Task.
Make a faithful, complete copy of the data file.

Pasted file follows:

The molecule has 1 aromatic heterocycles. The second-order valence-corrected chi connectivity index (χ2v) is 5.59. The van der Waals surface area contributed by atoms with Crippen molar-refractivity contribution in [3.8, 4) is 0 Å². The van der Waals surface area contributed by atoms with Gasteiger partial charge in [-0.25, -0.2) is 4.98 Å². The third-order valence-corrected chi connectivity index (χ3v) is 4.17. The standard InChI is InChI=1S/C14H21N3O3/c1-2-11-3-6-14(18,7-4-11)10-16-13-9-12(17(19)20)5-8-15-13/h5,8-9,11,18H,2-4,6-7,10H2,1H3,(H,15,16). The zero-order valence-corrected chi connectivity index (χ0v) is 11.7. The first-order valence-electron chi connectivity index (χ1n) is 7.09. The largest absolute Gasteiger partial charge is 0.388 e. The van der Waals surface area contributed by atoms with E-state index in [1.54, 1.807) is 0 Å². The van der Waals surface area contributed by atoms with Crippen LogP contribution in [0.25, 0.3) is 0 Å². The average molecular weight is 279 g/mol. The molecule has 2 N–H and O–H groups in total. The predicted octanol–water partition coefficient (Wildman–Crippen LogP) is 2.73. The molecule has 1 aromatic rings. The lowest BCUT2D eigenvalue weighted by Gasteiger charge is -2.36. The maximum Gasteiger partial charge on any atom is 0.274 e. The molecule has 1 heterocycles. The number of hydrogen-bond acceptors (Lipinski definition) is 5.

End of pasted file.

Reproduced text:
The molecule has 1 aromatic heterocycles. The second-order valence-corrected chi connectivity index (χ2v) is 5.59. The van der Waals surface area contributed by atoms with Crippen molar-refractivity contribution in [3.8, 4) is 0 Å². The van der Waals surface area contributed by atoms with Gasteiger partial charge in [-0.25, -0.2) is 4.98 Å². The third-order valence-corrected chi connectivity index (χ3v) is 4.17. The standard InChI is InChI=1S/C14H21N3O3/c1-2-11-3-6-14(18,7-4-11)10-16-13-9-12(17(19)20)5-8-15-13/h5,8-9,11,18H,2-4,6-7,10H2,1H3,(H,15,16). The zero-order valence-corrected chi connectivity index (χ0v) is 11.7. The first-order valence-electron chi connectivity index (χ1n) is 7.09. The largest absolute Gasteiger partial charge is 0.388 e. The van der Waals surface area contributed by atoms with E-state index in [1.54, 1.807) is 0 Å². The van der Waals surface area contributed by atoms with Crippen LogP contribution in [0.25, 0.3) is 0 Å². The average molecular weight is 279 g/mol. The molecule has 2 N–H and O–H groups in total. The predicted octanol–water partition coefficient (Wildman–Crippen LogP) is 2.73. The molecule has 1 aromatic rings. The lowest BCUT2D eigenvalue weighted by Gasteiger charge is -2.36. The maximum Gasteiger partial charge on any atom is 0.274 e. The molecule has 1 heterocycles. The number of hydrogen-bond acceptors (Lipinski definition) is 5.